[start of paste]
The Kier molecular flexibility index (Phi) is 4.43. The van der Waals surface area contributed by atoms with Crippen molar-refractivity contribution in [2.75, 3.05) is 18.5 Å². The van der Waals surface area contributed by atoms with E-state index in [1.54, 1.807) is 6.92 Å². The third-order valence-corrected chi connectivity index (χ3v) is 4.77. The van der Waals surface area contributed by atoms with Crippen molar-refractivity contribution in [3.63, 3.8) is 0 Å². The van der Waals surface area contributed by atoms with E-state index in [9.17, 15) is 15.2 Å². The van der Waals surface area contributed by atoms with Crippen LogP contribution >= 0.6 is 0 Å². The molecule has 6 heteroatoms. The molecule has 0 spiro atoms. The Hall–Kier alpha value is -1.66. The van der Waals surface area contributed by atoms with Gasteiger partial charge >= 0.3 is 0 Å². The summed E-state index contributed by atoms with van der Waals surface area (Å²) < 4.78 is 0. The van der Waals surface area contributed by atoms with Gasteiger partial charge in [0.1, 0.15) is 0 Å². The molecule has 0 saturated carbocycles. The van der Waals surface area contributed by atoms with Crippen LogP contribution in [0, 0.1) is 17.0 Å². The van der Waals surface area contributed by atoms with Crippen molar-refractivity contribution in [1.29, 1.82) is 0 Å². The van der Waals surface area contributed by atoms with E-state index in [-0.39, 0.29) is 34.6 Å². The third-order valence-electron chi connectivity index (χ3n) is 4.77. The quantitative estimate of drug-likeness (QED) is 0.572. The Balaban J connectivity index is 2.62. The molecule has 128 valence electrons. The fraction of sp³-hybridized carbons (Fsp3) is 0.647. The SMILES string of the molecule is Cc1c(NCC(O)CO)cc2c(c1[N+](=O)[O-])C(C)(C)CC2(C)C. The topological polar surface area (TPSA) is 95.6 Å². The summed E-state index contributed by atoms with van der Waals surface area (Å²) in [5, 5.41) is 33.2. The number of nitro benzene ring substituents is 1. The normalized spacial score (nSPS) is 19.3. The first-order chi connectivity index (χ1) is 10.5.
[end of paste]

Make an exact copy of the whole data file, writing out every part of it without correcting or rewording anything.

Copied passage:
The Kier molecular flexibility index (Phi) is 4.43. The van der Waals surface area contributed by atoms with Crippen molar-refractivity contribution in [2.75, 3.05) is 18.5 Å². The van der Waals surface area contributed by atoms with E-state index in [1.54, 1.807) is 6.92 Å². The third-order valence-corrected chi connectivity index (χ3v) is 4.77. The van der Waals surface area contributed by atoms with Crippen molar-refractivity contribution in [3.63, 3.8) is 0 Å². The van der Waals surface area contributed by atoms with E-state index in [9.17, 15) is 15.2 Å². The van der Waals surface area contributed by atoms with Crippen LogP contribution >= 0.6 is 0 Å². The molecule has 6 heteroatoms. The molecule has 0 spiro atoms. The Hall–Kier alpha value is -1.66. The van der Waals surface area contributed by atoms with Gasteiger partial charge >= 0.3 is 0 Å². The summed E-state index contributed by atoms with van der Waals surface area (Å²) < 4.78 is 0. The van der Waals surface area contributed by atoms with Gasteiger partial charge in [0.1, 0.15) is 0 Å². The molecule has 0 saturated carbocycles. The van der Waals surface area contributed by atoms with Crippen LogP contribution in [0, 0.1) is 17.0 Å². The van der Waals surface area contributed by atoms with Crippen molar-refractivity contribution in [1.29, 1.82) is 0 Å². The van der Waals surface area contributed by atoms with E-state index in [-0.39, 0.29) is 34.6 Å². The third-order valence-electron chi connectivity index (χ3n) is 4.77. The quantitative estimate of drug-likeness (QED) is 0.572. The Balaban J connectivity index is 2.62. The molecule has 128 valence electrons. The fraction of sp³-hybridized carbons (Fsp3) is 0.647. The SMILES string of the molecule is Cc1c(NCC(O)CO)cc2c(c1[N+](=O)[O-])C(C)(C)CC2(C)C. The topological polar surface area (TPSA) is 95.6 Å². The summed E-state index contributed by atoms with van der Waals surface area (Å²) in [5, 5.41) is 33.2. The number of nitro benzene ring substituents is 1. The normalized spacial score (nSPS) is 19.3. The first-order chi connectivity index (χ1) is 10.5.